Seedy prosecution

June 15, 1993

Carroll County prosecutors made a serious mistake when they decided to take to trial their most recent case against Pamela Snowhite Davis. They charged the Silver Run woman with possession and distribution of marijuana because she was openly giving away hemp seeds at her counterculture store in Westminster.

Her acquittal supports the view prevalent among many observers that members of Carroll's Narcotics Task Force are carrying out a vendetta against her. Bringing this weak case against Ms. Davis, who is now in jail on another weak case, diminished the stature of Carroll County's entire drug enforcement effort.

From the beginning, this was a questionable prosecution. There was never any evidence that Ms. Davis possessed marijuana, only that half the seeds taken from her and placed in a petri dish at a State Police crime lab germinated.

As Carroll County Circuit Court Judge Luke K. Burns Jr. pointed out, the fact that the seeds sprouted roots doesn't mean they were marijuana; they might as easily have produced marigolds if allowed to grow.

Lacking the hard evidence to win, Assistant State's Attorney Barton F. Walker III attempted to use innuendo to convict Ms. Davis. He introduced literature confiscated from her shop that advocated legalization of marijuana and gave instructions on how to grow marijuana, as well as copies of High Times magazine as evidence of her criminal intentions to promote illegal drug use. She also kept a fishbowl of presumed marijuana seeds, which she offered as "free samples" to customers.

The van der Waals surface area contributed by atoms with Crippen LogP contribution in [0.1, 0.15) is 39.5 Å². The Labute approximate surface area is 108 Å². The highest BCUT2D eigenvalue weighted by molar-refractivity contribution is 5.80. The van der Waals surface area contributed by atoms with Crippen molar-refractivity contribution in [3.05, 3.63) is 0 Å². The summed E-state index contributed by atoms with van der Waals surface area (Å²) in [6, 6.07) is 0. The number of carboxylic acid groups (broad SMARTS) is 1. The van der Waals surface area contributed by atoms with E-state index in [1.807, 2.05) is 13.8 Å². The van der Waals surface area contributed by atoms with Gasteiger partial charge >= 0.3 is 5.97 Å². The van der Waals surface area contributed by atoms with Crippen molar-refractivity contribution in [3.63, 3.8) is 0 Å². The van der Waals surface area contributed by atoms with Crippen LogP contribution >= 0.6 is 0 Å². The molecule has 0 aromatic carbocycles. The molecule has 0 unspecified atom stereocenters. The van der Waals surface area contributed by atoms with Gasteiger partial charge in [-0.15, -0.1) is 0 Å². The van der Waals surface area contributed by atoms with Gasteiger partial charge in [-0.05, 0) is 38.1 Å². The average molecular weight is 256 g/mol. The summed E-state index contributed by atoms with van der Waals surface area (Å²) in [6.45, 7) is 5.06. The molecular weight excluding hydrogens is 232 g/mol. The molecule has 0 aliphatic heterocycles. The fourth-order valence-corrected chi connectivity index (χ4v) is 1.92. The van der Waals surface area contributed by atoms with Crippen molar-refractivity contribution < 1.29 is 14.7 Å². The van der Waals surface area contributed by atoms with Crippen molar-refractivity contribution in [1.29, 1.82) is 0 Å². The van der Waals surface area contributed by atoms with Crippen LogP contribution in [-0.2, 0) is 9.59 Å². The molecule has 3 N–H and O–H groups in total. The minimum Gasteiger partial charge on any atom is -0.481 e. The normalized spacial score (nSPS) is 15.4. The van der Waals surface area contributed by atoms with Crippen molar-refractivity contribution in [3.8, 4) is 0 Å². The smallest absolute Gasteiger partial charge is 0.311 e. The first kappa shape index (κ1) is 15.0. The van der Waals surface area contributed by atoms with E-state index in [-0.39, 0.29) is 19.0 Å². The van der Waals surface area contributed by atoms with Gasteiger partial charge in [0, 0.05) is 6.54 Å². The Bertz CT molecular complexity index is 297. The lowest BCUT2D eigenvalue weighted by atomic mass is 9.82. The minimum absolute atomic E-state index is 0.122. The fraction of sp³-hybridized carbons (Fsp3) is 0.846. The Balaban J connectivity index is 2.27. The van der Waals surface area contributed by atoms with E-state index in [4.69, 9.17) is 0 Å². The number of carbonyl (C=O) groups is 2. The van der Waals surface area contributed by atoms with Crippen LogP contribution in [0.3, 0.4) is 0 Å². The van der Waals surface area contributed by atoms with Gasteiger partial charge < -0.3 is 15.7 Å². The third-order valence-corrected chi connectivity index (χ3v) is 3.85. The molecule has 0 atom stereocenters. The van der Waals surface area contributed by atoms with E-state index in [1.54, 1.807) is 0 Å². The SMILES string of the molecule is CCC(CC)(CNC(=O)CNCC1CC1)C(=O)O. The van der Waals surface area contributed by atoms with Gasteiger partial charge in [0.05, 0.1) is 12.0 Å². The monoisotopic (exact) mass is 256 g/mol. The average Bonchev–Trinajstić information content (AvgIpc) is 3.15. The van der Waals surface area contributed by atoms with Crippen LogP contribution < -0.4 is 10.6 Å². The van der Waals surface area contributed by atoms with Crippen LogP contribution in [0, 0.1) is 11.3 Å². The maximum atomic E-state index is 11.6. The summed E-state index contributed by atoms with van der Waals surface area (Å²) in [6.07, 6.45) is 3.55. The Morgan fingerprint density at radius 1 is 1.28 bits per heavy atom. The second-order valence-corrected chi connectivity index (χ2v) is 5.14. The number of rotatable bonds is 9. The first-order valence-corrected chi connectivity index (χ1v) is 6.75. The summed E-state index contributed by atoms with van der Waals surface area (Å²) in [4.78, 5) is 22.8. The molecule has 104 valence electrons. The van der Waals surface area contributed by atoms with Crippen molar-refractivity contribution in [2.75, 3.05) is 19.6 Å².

Introducing literature to illustrate Ms. Davis' state of mind had been successful for prosecutors in convicting Ms. Davis of possession of marijuana and maintaining a common nuisance in another case two months ago, but the tactic failed this time.

Judge Burns, unlike his colleague, Judge Raymond E. Beck Sr., quickly dismissed mere possession of pro-marijuana literature as "having nothing to do with the case."

Mr. Walker inadvertently showed his hand during his closing argument. "She had no motive to tell the truth," he said of Ms. Davis. "If she did, she would have come in here and pleaded guilty."

Mr. Walker knows the state had to prove beyond a reasonable doubt Ms. Davis committed a crime. Being charged with a crime is not tantamount to conviction. In this case, prosecutors mistakenly thought it was.

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